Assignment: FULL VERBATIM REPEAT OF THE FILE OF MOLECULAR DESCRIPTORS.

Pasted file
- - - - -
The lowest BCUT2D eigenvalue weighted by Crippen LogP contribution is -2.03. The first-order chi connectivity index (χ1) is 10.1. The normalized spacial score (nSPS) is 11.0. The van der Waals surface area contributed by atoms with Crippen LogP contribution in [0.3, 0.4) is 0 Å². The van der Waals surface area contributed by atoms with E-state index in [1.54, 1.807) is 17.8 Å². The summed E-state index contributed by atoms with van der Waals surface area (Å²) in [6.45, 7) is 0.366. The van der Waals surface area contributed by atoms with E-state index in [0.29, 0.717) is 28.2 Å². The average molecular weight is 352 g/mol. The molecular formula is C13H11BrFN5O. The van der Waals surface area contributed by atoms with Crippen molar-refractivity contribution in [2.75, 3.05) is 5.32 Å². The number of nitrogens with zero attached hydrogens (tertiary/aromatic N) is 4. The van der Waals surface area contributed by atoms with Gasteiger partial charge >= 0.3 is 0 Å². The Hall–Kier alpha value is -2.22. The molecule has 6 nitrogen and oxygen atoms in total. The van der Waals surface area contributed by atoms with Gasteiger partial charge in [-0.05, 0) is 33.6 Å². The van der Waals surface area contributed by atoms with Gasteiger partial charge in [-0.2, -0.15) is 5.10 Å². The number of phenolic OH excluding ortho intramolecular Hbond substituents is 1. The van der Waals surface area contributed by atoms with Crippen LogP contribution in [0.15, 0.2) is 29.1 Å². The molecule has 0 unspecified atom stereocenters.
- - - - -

The lowest BCUT2D eigenvalue weighted by Crippen LogP contribution is -2.03. The first-order chi connectivity index (χ1) is 10.1. The normalized spacial score (nSPS) is 11.0. The van der Waals surface area contributed by atoms with Crippen LogP contribution in [0.3, 0.4) is 0 Å². The van der Waals surface area contributed by atoms with E-state index in [1.54, 1.807) is 17.8 Å². The summed E-state index contributed by atoms with van der Waals surface area (Å²) in [6.45, 7) is 0.366. The van der Waals surface area contributed by atoms with E-state index in [0.29, 0.717) is 28.2 Å². The average molecular weight is 352 g/mol. The molecular formula is C13H11BrFN5O. The van der Waals surface area contributed by atoms with Crippen molar-refractivity contribution in [2.75, 3.05) is 5.32 Å². The number of nitrogens with zero attached hydrogens (tertiary/aromatic N) is 4. The van der Waals surface area contributed by atoms with Gasteiger partial charge >= 0.3 is 0 Å². The Hall–Kier alpha value is -2.22. The molecule has 6 nitrogen and oxygen atoms in total. The van der Waals surface area contributed by atoms with Gasteiger partial charge in [-0.05, 0) is 33.6 Å². The van der Waals surface area contributed by atoms with Gasteiger partial charge in [-0.2, -0.15) is 5.10 Å². The number of phenolic OH excluding ortho intramolecular Hbond substituents is 1. The van der Waals surface area contributed by atoms with Crippen LogP contribution in [0.15, 0.2) is 29.1 Å². The molecule has 0 unspecified atom stereocenters.